What started out as cracks in the edifice is starting to reach the foundations. While the European Union is highly unlikely to fail altogether, the post-war consensus for ever-deeper integration might have peaked. Meanwhile, stress points seem to multiply faster than the EU is able to solve them. For the markets, the stress points are emerging in three critical areas.
Economically, the outlook is grim. Unemployment just hit a record high. Industrial production continues to contract. Purchasing manager surveys remain weak. Retail sales are sluggish. And sentiment is uneven at best. When the financial crisis first hit, policymakers responded with fiscal stimulus. When that failed to turn things around, they tried austerity. Now the pendulum is starting to swing back the other way. Meanwhile, the divide between north and south is getting blurry: Greece and Spain are still struggling but now France and the UK have been getting weaker. Even Germany is beginning to sputter. There are a few bright spots, such as low inflation and a trade surplus, but they are getting hard to find.
Politically, the governing elites are embattled. France had a presidential election last year and the winner is already less popular than his predecessor. Italy had parliamentary elections earlier this year but has yet to form a government. Germany will have elections later this year; right now the chancellor is leading the polls but her coalition partners are not. The UK will vote in two years and the future for its current coalition is not bright. Historically, the leading parties across Europe had a shared vision of a united continent; where they have differed was in how united it should be and the best way to go about it. As the elites lose their edge from Finland to Greece and from France to Germany, smaller parties are rising in prominence with more radical agendas. And those agendas are going mainstream. The UKâ€™s government has promised a referendum on whether to leave the EU altogether. Such talk has always been on the political fringes; the difference now is that it is respectable.
Internationally, the third critical area, the European Union is now punching well below its weight. Even with its current ills, Europe is a leading global market with a highly educated and dynamic population. But in international affairs the EU is losing influence. The euro was intended to be a global reserve currency, but lately China has had better traction with its yuan. Carbon trading was to be Europeâ€™s signature policy contribution to curb global greenhouse emissions, but that initiative now lies in tatters. Vestigial over-representation in international bodies like the United Nations Security Council and the International Monetary Fund is not only anachronistic, it risks bringing those institutions into irrelevance as well. It is probably not a coincidence that trade talks at the World Trade Organization are paralyzed while regional trade agreements are blossoming across the globe.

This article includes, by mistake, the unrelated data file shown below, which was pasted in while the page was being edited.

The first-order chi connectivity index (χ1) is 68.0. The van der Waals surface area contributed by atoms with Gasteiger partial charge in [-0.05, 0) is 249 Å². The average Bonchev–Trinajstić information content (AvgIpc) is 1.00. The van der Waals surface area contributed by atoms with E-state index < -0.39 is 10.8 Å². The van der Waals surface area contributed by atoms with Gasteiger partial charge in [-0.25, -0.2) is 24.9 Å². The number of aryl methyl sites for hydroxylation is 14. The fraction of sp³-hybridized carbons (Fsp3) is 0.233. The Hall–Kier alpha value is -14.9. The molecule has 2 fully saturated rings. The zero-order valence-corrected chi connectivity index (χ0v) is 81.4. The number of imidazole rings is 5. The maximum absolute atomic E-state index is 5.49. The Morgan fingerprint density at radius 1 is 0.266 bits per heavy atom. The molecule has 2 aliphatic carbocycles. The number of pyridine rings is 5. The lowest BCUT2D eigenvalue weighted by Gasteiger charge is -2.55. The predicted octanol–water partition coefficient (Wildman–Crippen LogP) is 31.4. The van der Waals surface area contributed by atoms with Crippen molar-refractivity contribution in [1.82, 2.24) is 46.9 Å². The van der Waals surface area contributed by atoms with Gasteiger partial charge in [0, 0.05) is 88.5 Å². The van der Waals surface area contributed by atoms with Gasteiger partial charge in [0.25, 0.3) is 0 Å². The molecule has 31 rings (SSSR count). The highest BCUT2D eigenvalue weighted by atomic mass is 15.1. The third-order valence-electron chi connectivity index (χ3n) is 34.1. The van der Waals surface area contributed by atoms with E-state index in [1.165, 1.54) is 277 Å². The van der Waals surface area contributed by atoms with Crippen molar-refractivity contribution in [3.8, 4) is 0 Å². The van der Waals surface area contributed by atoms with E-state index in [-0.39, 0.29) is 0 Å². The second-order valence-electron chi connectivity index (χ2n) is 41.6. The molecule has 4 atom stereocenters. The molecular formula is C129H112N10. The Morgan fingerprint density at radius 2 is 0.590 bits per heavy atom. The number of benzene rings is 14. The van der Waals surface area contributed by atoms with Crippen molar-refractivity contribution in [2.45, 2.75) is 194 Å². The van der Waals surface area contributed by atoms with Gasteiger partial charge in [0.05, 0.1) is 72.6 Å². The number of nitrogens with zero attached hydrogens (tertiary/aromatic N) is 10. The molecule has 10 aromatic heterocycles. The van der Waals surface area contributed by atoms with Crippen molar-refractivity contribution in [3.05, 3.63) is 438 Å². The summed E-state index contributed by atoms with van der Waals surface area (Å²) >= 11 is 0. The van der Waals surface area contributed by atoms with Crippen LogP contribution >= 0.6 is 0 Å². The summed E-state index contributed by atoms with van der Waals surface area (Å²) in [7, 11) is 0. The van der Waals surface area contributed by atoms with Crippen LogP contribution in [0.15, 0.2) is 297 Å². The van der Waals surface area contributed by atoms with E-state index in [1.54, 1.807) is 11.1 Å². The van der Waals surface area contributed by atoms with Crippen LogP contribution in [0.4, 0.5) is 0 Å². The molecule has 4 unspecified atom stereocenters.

Europeâ€™s markets have been doing reasonably well despite the headwinds, with some caveats. Borrowing costs for most of the continent remain low, partly thanks to the ECBâ€™s bond purchases. Credit default swaps show little risk of sovereign default, in part because regulators recently banned speculators from trading CDS. Equities have been rallying, even if they lag the US and Japan. The euro itself has strengthened against its trade partners, although that might be a reflection of relatively restrained policy at the ECB. The Fedâ€™s quantitative easing policies have been far more aggressive all along. And the yenâ€™s recent plunge shows what can happen to a currency when a central bank abruptly shifts policy. The ECB is expected to cut rates a modest twenty-five basis points at their next meeting. If EU policymakers change course to take bolder action and adopt their own version of Japanâ€™s Abenomics, the â€śDraghi Tradeâ€ť might see stronger stocks and weaker bonds combined with a sharp drop in the euro.
The bottom line is that for over fifty years the European Union had the luxury of evolving in an environment of relative prosperity, with strong elites, and a sense of common purpose and destiny as new institutions were created and its membership expanded. The results are now being stress tested. If Europe is able to negotiate its way through these stresses, as eventually seems likely, it will undoubtedly be stronger with a renewed sense of unity. If. As Roman emperors found centuries ago, an empire is built in pieces but must be held together as one.
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Warren Hatch, PhD, CFA
Chief Investment Strategist
McAlinden Research - a division of Catalpa Capital Advisors, LLC.